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Happy Labor Day! When you think about that statement, it seems like somewhat of an oxymoron, wishing someone a happy day celebrating the fact that they have to work.

Labor Day was originally created to celebrate the labor movement, dedicated to the social and economic achievements of the workers. It honors the contributions workers have made to the strength, prosperity and well-being of the country.

Yet, if you ask most people, they would prefer to never have to work another day in their life. According to a 2013 Gallop Poll, The State of the American Workplace, 70% of Americans described themselves as being “disengaged” from their jobs, with only 30% of the 150,000 surveyed admitting that they actually enjoy their bosses and their job.

For most of us, Labor Day means taking the day off to celebrate the end of summer, with barbecues, parades and community festivities. It doesn’t honor the privilege of work, nor the collective accomplishments of the workers and what we’ve achieved. For most of us, we’d have to go to Wikipedia to actually understand why we even have this holiday in the first place.

But I’d like to change that. I’d like to propose that we honor Labor Day by celebrating the fact that we get to choose what kind of work we want to do! We get to choose whether or not we do something that we love, or resign ourselves to a fate of unhappiness, doing something that brings a paycheck, but no joy.

We each have different things that we are passionate about, and different things that excite us. When we find a way to create a “job” around that which we love, what once was “work” becomes play. When we follow our passion rather than our paycheck, life presents us with infinite possibilities.

Confucius said, “Choose a job you love and you will never have to work a day in your life.” I’d like to take that one step further and say, “Create a job you love and you’ll never have to work a day in your life.” After all, when we accept responsibility and realize that we do choose what we do, it’s the end of the blame game. No longer is it our boss’ fault, or our company’s fault. If we’re not happy, we are the only ones who can make that change to create the life we desire.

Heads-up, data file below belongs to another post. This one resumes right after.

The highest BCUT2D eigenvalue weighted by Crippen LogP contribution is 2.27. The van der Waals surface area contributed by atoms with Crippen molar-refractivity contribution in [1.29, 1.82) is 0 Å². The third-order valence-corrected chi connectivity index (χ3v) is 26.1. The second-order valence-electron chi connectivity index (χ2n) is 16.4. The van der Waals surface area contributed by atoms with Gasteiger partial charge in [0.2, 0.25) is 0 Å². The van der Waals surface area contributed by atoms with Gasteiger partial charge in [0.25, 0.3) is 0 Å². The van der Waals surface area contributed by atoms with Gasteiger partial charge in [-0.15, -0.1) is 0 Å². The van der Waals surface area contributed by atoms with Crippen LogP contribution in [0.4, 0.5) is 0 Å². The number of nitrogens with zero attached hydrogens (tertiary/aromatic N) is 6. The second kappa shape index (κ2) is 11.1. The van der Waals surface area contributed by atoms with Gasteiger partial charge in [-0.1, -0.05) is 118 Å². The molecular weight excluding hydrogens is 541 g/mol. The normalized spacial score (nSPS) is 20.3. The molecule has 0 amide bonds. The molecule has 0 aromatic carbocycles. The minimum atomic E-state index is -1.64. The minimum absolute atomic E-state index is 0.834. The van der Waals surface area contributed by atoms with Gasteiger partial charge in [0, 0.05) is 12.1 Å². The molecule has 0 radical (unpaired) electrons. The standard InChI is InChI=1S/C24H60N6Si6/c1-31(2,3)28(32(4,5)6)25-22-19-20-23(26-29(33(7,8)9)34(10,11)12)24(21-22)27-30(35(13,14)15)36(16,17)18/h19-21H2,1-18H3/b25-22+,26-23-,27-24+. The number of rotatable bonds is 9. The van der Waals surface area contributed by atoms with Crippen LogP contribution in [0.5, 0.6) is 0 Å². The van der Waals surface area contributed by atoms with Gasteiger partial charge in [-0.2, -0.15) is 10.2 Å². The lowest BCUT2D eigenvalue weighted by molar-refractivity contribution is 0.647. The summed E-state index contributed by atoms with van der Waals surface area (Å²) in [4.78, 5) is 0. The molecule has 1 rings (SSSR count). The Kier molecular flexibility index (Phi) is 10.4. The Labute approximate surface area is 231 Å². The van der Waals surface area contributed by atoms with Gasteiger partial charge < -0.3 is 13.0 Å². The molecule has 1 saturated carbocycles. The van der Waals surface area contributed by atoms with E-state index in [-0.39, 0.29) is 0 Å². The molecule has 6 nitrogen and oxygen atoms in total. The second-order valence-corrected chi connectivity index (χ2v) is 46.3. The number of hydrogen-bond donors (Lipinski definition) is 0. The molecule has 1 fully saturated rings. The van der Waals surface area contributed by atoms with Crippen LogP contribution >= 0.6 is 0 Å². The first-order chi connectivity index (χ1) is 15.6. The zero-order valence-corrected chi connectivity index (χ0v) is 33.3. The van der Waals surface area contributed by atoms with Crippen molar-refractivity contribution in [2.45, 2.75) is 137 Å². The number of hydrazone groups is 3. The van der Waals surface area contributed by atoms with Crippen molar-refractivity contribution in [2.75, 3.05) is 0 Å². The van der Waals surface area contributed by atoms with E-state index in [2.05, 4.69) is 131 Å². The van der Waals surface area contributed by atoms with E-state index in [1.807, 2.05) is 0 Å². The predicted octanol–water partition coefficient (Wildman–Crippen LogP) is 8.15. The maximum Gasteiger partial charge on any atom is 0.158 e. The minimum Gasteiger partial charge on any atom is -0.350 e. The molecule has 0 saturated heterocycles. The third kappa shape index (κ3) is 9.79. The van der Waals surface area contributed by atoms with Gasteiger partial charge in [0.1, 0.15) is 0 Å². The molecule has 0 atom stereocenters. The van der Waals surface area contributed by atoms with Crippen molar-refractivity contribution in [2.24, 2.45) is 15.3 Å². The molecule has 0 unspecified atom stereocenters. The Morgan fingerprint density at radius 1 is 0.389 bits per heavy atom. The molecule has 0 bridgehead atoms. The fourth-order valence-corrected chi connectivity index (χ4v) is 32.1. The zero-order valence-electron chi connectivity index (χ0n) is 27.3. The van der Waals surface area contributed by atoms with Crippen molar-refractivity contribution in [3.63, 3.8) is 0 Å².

So how should you celebrate this Labor Day? According to British historian and philosopher Arnold J. Toynbee, “The supreme accomplishment is to blur the line between work and play.”  Celebrate by looking at your life, remembering what it is that excites you, what it is that makes you want to jump out of bed and get started… and then go do that! Create a career doing exactly what you love, and watch the numbers shift from 70% unhappy to an overwhelming number of happy, productive workers. Work can be play if you’re doing what you love.

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Gail Lynne Goodwin is the founder of, bringing the best inspiration to the world. provides free inspiration, each day from a new Inspirational Luminary, to a global community of folks from over 150 countries. Gail has interviewed many well-known names including Sir Richard Branson, Guy Laliberte, Seth Godin, Tony Hseih, Gary Vaynerchuk, Michael Gerber, Marci Shimoff, Jack Canfield and hundreds more. According to Mashable, Gail was one of 2009's Top 25 Most Inspirational People on Twitter.

Prior to, Gail spent several years as manager for her recording artist daughter, Carly. As a result of the success of their co-penned song, "Baby Come Back Home", Gail accompanied her daughter to bases in the US and to Guantanamo Bay, Cuba where Carly performed for our troops. Gail and Carly created the 'World's Longest Letter' of love and support and delivered the 18-mile long scroll on a month-long tour of Iraq and the Persian Gulf in 2006.

Gail is excited to present her latest course, Love in 21 Days, a step-by-step guide to finding love online. Love in 21 Days is founded on a logical process that has been tested - and proven! - by not only Gail, but also by students around the world who too have found love.

Gail is a published author and a regular writer for the Huffington Post. She offers mentoring and mastermind services to clients worldwide from her home in Whitefish, Montana. Follow Gail on Twitter or Google+.

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